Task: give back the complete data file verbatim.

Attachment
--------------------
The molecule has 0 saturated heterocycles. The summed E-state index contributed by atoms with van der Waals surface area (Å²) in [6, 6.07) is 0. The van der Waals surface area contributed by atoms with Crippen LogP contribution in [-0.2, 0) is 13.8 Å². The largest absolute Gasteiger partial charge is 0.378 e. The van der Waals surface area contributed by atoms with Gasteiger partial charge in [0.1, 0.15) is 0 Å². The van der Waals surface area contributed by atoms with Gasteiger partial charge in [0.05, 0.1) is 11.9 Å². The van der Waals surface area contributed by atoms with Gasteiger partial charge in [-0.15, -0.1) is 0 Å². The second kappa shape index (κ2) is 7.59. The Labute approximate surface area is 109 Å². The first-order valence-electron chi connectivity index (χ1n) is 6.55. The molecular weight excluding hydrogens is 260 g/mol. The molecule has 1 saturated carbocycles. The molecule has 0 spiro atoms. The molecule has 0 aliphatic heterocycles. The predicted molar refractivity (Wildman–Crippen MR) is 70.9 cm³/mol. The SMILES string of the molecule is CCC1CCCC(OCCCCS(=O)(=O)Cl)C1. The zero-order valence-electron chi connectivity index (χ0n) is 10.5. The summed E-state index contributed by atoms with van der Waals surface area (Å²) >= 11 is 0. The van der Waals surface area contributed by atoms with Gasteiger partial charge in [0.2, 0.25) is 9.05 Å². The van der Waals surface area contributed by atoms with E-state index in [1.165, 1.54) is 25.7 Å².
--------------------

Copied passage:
The molecule has 0 saturated heterocycles. The summed E-state index contributed by atoms with van der Waals surface area (Å²) in [6, 6.07) is 0. The van der Waals surface area contributed by atoms with Crippen LogP contribution in [-0.2, 0) is 13.8 Å². The largest absolute Gasteiger partial charge is 0.378 e. The van der Waals surface area contributed by atoms with Gasteiger partial charge in [0.1, 0.15) is 0 Å². The van der Waals surface area contributed by atoms with Gasteiger partial charge in [0.05, 0.1) is 11.9 Å². The van der Waals surface area contributed by atoms with Gasteiger partial charge in [-0.15, -0.1) is 0 Å². The second kappa shape index (κ2) is 7.59. The Labute approximate surface area is 109 Å². The first-order valence-electron chi connectivity index (χ1n) is 6.55. The molecular weight excluding hydrogens is 260 g/mol. The molecule has 1 saturated carbocycles. The molecule has 0 spiro atoms. The molecule has 0 aliphatic heterocycles. The predicted molar refractivity (Wildman–Crippen MR) is 70.9 cm³/mol. The SMILES string of the molecule is CCC1CCCC(OCCCCS(=O)(=O)Cl)C1. The zero-order valence-electron chi connectivity index (χ0n) is 10.5. The summed E-state index contributed by atoms with van der Waals surface area (Å²) >= 11 is 0. The van der Waals surface area contributed by atoms with Gasteiger partial charge in [0.2, 0.25) is 9.05 Å². The van der Waals surface area contributed by atoms with E-state index in [1.165, 1.54) is 25.7 Å².